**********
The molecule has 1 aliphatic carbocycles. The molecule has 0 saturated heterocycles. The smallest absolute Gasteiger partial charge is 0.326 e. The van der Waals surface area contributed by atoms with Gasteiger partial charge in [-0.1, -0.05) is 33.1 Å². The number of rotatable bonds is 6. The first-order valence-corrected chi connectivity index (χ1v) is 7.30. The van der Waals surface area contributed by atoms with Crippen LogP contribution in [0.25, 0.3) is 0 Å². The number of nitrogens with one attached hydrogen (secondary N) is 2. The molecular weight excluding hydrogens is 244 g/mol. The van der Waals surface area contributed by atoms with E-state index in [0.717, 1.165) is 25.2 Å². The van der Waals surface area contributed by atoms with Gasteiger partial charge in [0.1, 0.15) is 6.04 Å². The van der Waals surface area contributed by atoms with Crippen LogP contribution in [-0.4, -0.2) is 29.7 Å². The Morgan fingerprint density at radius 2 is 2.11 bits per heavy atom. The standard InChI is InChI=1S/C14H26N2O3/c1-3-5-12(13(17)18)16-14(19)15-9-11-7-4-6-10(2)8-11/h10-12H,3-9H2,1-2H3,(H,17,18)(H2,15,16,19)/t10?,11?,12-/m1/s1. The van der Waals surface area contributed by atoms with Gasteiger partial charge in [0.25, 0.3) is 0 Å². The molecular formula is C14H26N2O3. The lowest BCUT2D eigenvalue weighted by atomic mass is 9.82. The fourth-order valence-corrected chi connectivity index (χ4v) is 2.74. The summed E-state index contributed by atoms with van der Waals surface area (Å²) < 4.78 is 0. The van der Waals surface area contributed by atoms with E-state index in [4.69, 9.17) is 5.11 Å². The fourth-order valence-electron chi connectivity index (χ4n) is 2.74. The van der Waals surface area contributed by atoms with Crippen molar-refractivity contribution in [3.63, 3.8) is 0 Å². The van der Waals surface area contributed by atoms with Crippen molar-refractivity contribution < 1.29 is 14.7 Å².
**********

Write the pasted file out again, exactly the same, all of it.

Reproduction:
The molecule has 1 aliphatic carbocycles. The molecule has 0 saturated heterocycles. The smallest absolute Gasteiger partial charge is 0.326 e. The van der Waals surface area contributed by atoms with Gasteiger partial charge in [-0.1, -0.05) is 33.1 Å². The number of rotatable bonds is 6. The first-order valence-corrected chi connectivity index (χ1v) is 7.30. The van der Waals surface area contributed by atoms with Crippen LogP contribution in [0.25, 0.3) is 0 Å². The number of nitrogens with one attached hydrogen (secondary N) is 2. The molecular weight excluding hydrogens is 244 g/mol. The van der Waals surface area contributed by atoms with E-state index in [0.717, 1.165) is 25.2 Å². The van der Waals surface area contributed by atoms with Gasteiger partial charge in [0.1, 0.15) is 6.04 Å². The van der Waals surface area contributed by atoms with Crippen LogP contribution in [-0.4, -0.2) is 29.7 Å². The Morgan fingerprint density at radius 2 is 2.11 bits per heavy atom. The standard InChI is InChI=1S/C14H26N2O3/c1-3-5-12(13(17)18)16-14(19)15-9-11-7-4-6-10(2)8-11/h10-12H,3-9H2,1-2H3,(H,17,18)(H2,15,16,19)/t10?,11?,12-/m1/s1. The van der Waals surface area contributed by atoms with Gasteiger partial charge in [0.25, 0.3) is 0 Å². The molecular formula is C14H26N2O3. The lowest BCUT2D eigenvalue weighted by atomic mass is 9.82. The fourth-order valence-corrected chi connectivity index (χ4v) is 2.74. The summed E-state index contributed by atoms with van der Waals surface area (Å²) < 4.78 is 0. The van der Waals surface area contributed by atoms with E-state index in [4.69, 9.17) is 5.11 Å². The fourth-order valence-electron chi connectivity index (χ4n) is 2.74. The van der Waals surface area contributed by atoms with Crippen molar-refractivity contribution in [3.63, 3.8) is 0 Å². The van der Waals surface area contributed by atoms with Crippen molar-refractivity contribution < 1.29 is 14.7 Å².